Professional Negligence: Just the Facts

Professionals such as accountants, engineers and solicitors have a legal duty to complete their jobs ‘by the book’. If they fail to do so, and you suffer, then you may be entitled to compensation.


Whether it’s being pointed to a dodgy investment or being taken for a ride by a business advisor, nothing feels worse than being let down by a professional.

The big question is: what defines negligence in a professional context?

Here are some examples:

  • Bad professional advice
  • Misleading professional advice
  • Errors in accounting
  • Engineering mistakes
  • Misrepresentation in Real Estate
  • Wrong property evaluations

If you ticked off any of these, then you may be entitled to make a claim for compensation.

Here are the things you need to prove in order to make a claim:

  1. The professional owed you a duty of care.
  2. They didn’t complete their job ‘by the book’
  3. Because of this negligence, you suffered a financial loss.

Compensation is paid by insurance companies and it’s the job of lawyers to find out who needs to be pursued, then put the claim forward in the best possible way. Most of these negligence claims are finalized within two years of a lawyer being engaged.

What you’ll need to gather and keep depends on the individual case of your professional negligence.

If you think you have a case, speak to a lawyer. They can help point you in the right direction when it comes to evidence gathering and pursuing legal action.

Good luck!








Medical Negligence – Paralysis following sinus surgery

In the days following a simple sinus surgery, Melbournite Daniel Hogan started to develop flu-like symptoms. His surgeon reassured Mr Hogan that the symptoms would eventually pass, but what happened next changed his life forever.


Before the operation, Daniel Hogan was an avid exerciser. He would run almost every night and practiced yoga regularly. Now, the 38-year-old is partially quadriplegic; having developed meningitis from complications arising from sinus surgery.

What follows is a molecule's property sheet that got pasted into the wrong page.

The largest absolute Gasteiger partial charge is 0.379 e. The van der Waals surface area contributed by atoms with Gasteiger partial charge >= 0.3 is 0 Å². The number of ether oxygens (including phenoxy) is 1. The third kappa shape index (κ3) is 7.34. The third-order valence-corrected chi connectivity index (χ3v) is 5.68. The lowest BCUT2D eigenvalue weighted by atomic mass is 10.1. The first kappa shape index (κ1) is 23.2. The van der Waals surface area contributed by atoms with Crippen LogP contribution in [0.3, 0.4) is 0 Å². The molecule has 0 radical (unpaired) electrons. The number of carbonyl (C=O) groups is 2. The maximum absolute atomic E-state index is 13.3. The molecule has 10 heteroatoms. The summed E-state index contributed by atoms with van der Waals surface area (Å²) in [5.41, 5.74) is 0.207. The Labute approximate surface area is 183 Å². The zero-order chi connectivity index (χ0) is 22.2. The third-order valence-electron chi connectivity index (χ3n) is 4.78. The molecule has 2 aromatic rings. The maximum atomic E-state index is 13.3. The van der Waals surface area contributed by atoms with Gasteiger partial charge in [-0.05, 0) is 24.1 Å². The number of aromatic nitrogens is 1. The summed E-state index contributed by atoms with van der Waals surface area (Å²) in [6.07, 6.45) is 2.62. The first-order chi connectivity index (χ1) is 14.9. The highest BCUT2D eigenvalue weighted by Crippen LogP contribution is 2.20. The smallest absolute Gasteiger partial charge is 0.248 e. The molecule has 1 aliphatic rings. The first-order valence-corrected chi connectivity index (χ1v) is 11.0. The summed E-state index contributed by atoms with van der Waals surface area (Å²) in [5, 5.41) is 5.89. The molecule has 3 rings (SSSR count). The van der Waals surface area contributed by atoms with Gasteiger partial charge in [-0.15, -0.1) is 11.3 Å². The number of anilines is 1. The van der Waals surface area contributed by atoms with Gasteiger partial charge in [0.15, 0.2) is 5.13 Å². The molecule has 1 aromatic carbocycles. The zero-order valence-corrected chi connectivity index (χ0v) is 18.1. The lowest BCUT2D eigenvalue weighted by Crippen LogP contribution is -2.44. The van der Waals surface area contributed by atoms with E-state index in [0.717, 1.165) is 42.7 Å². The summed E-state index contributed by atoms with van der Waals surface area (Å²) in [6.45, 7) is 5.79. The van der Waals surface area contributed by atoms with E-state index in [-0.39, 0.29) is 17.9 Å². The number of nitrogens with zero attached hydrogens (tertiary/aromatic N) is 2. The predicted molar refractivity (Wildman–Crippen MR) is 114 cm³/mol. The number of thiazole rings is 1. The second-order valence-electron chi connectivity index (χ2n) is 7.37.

According to a statement filed in the Supreme Court, Mr Hogan telephoned his surgeon Ron Trower two days after being discharged from a Melbourne Hospital. The surgeon reassured him that the flu-like symptoms were probably just a virus.

Several days passed as Mr Hogan’s condition deteriorated dramatically. He was eventually taken to the emergency room and their surgeons found a defect in his nasal cavity that had allowed the cerebrospinal fluid to leak, causing meningitis.

Mr Hogan has since been left permanently disabled form the neck down.

He finds it difficult to walk 100 metres, has zero sexual function, and is forced to use a catheter to drain his bowels.

The question remained, was it anyone’s fault?


Mr Hogan has recently decided to sue his surgeon for failing to provide proper care following the surgery. Mr Trower and the Royal Melbourne Hospital have denied any negligence in their treatment of Mr Hogan, but some law experts believe that along with the future lose of earnings, cost of medical treatment, household assistance and damages for pain and suffering, a compensation figure of $2million could be reached.

If not settled through mediation, the case is set for trial in November.


Hospitals, doctors and health care providers have a duty to take proper care when treating patients. If a patient were to suffer injury that came as a direct result of inadequate skill or care then the patient (or family) may be able to make a claim for financial compensation.